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Oral Histories

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< Back to Oral History project: A Hamburger by Any Other Name


Regina "Sissy" Nix

C.F. Penn Hamburgers

Regina “Sissy” Nix (“Sissy” is what everyone calls her, a nickname originating because her brother couldn’t say “Regina.”) was born and raised in Decatur, Alabama, the youngest of three children, and the only girl.

Ms. Nix remembers riding bicycles with her two older brothers to get hamburgers at C.F. Penn’s. She also remembers her mother making the filler-style hamburgers at home to make the meat stretch further: beef, bread, and eggs in the mixture, she describes it like a meatloaf mix.


She worked in restaurants prior to working for C.F. Penn Hamburgers. In 2002, she was eating lunch at Penn’s when a new hire didn’t show up for work; Ms. Nix got the job. She speaks fondly of the long-standing employees who worked for decades before her, and who welcomed her like family: “Mama” Dale Johnson, who Ms. Nix replaced when she retired in 2002; Lillian Coggins, who worked for Penn’s for more than forty years before retiring in 2014. Ms. Nix became great friends with Ms. Coggins, and talks about how Ms. Coggins could pat out the hamburgers perfectly, keeping count of how many she made while multitasking, something that Ms. Nix admits she’s never managed to do.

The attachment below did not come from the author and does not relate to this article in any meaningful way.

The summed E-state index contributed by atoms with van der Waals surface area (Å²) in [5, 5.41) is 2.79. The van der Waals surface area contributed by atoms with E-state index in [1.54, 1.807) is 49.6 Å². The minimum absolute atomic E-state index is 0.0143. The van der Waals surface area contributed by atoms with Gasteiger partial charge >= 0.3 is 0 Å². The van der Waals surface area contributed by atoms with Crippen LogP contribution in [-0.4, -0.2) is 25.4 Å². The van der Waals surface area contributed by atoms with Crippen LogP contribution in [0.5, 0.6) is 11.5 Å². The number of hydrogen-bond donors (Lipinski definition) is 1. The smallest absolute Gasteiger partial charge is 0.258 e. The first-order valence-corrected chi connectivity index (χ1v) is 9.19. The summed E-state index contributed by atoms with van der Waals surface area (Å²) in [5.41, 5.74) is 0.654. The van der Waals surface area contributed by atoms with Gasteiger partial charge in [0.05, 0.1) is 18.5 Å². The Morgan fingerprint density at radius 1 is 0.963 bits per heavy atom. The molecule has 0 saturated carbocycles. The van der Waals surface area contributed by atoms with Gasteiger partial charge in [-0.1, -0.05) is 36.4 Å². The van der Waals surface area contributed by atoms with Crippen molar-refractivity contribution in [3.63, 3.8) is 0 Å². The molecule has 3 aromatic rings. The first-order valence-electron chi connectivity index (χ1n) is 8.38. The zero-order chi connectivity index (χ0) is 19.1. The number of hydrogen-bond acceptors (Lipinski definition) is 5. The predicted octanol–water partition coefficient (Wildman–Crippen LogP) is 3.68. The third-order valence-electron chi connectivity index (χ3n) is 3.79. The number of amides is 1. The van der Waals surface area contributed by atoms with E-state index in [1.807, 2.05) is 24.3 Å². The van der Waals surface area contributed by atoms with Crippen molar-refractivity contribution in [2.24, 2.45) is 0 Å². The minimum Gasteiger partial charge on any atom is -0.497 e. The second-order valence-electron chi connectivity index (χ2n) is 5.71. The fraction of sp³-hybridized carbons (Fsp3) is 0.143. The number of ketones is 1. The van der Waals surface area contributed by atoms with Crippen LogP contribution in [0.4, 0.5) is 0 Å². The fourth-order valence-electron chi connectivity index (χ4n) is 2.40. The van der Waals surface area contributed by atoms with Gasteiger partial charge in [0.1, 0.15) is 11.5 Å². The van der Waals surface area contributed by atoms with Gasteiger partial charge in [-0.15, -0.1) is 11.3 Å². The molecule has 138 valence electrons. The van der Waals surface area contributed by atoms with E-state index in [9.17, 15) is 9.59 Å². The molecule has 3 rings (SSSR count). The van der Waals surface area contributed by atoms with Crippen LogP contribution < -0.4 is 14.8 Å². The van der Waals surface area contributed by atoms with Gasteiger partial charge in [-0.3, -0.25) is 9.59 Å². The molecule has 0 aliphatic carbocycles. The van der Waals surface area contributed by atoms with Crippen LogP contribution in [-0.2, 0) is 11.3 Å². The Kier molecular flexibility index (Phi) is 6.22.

Penn’s celebrates a long tradition of women working behind the counter. Women who know exactly what regular customers want before they sit down to order, and who know exactly how they want their hamburger, whether it be burned, crunchy, or a little soft in the middle. Ms. Nix is part of this legacy.

Date of interview:

Sara Wood

Sara Wood

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The Southern Foodways Alliance drives a more progressive future by leading conversations that challenge existing constructs, shape perspectives, and foster meaningful discussions. We reconsider the past with research, scrutiny, and documentation.


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